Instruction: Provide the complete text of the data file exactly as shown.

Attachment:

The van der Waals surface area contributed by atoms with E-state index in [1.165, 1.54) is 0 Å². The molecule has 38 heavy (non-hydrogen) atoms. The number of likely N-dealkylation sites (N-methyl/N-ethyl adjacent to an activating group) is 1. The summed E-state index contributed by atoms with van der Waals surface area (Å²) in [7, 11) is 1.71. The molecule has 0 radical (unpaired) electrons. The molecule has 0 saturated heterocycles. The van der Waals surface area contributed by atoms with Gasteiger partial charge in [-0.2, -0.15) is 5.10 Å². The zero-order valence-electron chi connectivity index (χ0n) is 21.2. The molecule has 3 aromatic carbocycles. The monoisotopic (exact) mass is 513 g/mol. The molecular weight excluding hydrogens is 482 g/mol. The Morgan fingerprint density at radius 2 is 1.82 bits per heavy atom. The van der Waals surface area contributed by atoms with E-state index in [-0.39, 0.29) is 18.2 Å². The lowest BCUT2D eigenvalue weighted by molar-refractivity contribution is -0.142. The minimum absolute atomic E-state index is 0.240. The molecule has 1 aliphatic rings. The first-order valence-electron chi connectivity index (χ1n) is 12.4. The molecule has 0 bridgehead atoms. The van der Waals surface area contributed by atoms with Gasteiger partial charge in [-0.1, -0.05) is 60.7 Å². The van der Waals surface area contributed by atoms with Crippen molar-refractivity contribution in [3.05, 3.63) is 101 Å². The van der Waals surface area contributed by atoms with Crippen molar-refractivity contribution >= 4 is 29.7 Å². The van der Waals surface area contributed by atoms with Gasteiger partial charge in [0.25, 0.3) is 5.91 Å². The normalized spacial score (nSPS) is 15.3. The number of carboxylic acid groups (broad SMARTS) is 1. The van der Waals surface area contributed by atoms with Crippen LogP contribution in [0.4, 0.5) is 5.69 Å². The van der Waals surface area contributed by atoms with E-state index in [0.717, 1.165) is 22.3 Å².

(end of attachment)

The van der Waals surface area contributed by atoms with E-state index in [1.165, 1.54) is 0 Å². The molecule has 38 heavy (non-hydrogen) atoms. The number of likely N-dealkylation sites (N-methyl/N-ethyl adjacent to an activating group) is 1. The summed E-state index contributed by atoms with van der Waals surface area (Å²) in [7, 11) is 1.71. The molecule has 0 radical (unpaired) electrons. The molecule has 0 saturated heterocycles. The van der Waals surface area contributed by atoms with Gasteiger partial charge in [-0.2, -0.15) is 5.10 Å². The zero-order valence-electron chi connectivity index (χ0n) is 21.2. The molecule has 3 aromatic carbocycles. The monoisotopic (exact) mass is 513 g/mol. The molecular weight excluding hydrogens is 482 g/mol. The Morgan fingerprint density at radius 2 is 1.82 bits per heavy atom. The van der Waals surface area contributed by atoms with E-state index in [-0.39, 0.29) is 18.2 Å². The lowest BCUT2D eigenvalue weighted by molar-refractivity contribution is -0.142. The minimum absolute atomic E-state index is 0.240. The molecule has 1 aliphatic rings. The first-order valence-electron chi connectivity index (χ1n) is 12.4. The molecule has 0 bridgehead atoms. The van der Waals surface area contributed by atoms with Gasteiger partial charge in [-0.1, -0.05) is 60.7 Å². The van der Waals surface area contributed by atoms with Crippen molar-refractivity contribution in [3.05, 3.63) is 101 Å². The van der Waals surface area contributed by atoms with Crippen molar-refractivity contribution >= 4 is 29.7 Å². The van der Waals surface area contributed by atoms with Gasteiger partial charge in [0.25, 0.3) is 5.91 Å². The normalized spacial score (nSPS) is 15.3. The number of carboxylic acid groups (broad SMARTS) is 1. The van der Waals surface area contributed by atoms with Crippen LogP contribution in [0.4, 0.5) is 5.69 Å². The van der Waals surface area contributed by atoms with E-state index in [0.717, 1.165) is 22.3 Å².